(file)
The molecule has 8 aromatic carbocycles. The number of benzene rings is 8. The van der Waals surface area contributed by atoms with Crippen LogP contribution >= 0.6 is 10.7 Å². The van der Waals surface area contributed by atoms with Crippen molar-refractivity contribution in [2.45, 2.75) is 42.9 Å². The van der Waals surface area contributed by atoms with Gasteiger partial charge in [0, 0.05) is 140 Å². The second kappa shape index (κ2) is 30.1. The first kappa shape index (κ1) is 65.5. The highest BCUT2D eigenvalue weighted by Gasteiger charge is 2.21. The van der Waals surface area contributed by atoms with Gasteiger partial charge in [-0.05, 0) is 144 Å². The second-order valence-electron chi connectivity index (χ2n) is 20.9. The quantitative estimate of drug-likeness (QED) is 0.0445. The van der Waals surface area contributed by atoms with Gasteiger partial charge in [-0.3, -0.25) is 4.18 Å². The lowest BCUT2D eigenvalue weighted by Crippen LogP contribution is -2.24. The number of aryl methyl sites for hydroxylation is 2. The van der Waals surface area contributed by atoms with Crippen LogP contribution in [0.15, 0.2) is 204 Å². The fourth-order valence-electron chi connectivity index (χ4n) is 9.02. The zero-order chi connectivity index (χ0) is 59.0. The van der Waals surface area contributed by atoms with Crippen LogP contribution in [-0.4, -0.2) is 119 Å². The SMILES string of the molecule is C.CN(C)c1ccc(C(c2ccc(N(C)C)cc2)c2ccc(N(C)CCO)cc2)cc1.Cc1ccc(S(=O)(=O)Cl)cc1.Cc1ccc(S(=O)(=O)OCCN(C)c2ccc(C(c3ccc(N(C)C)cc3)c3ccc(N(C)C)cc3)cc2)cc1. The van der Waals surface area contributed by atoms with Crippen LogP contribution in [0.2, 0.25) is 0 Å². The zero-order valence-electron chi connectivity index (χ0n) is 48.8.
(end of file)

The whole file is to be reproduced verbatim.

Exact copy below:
The molecule has 8 aromatic carbocycles. The number of benzene rings is 8. The van der Waals surface area contributed by atoms with Crippen LogP contribution >= 0.6 is 10.7 Å². The van der Waals surface area contributed by atoms with Crippen molar-refractivity contribution in [2.45, 2.75) is 42.9 Å². The van der Waals surface area contributed by atoms with Gasteiger partial charge in [0, 0.05) is 140 Å². The second kappa shape index (κ2) is 30.1. The first kappa shape index (κ1) is 65.5. The highest BCUT2D eigenvalue weighted by Gasteiger charge is 2.21. The van der Waals surface area contributed by atoms with Gasteiger partial charge in [-0.05, 0) is 144 Å². The second-order valence-electron chi connectivity index (χ2n) is 20.9. The quantitative estimate of drug-likeness (QED) is 0.0445. The van der Waals surface area contributed by atoms with Gasteiger partial charge in [-0.3, -0.25) is 4.18 Å². The lowest BCUT2D eigenvalue weighted by Crippen LogP contribution is -2.24. The number of aryl methyl sites for hydroxylation is 2. The van der Waals surface area contributed by atoms with Crippen LogP contribution in [0.15, 0.2) is 204 Å². The fourth-order valence-electron chi connectivity index (χ4n) is 9.02. The zero-order chi connectivity index (χ0) is 59.0. The van der Waals surface area contributed by atoms with Crippen LogP contribution in [-0.4, -0.2) is 119 Å². The SMILES string of the molecule is C.CN(C)c1ccc(C(c2ccc(N(C)C)cc2)c2ccc(N(C)CCO)cc2)cc1.Cc1ccc(S(=O)(=O)Cl)cc1.Cc1ccc(S(=O)(=O)OCCN(C)c2ccc(C(c3ccc(N(C)C)cc3)c3ccc(N(C)C)cc3)cc2)cc1. The van der Waals surface area contributed by atoms with Crippen LogP contribution in [0.2, 0.25) is 0 Å². The zero-order valence-electron chi connectivity index (χ0n) is 48.8.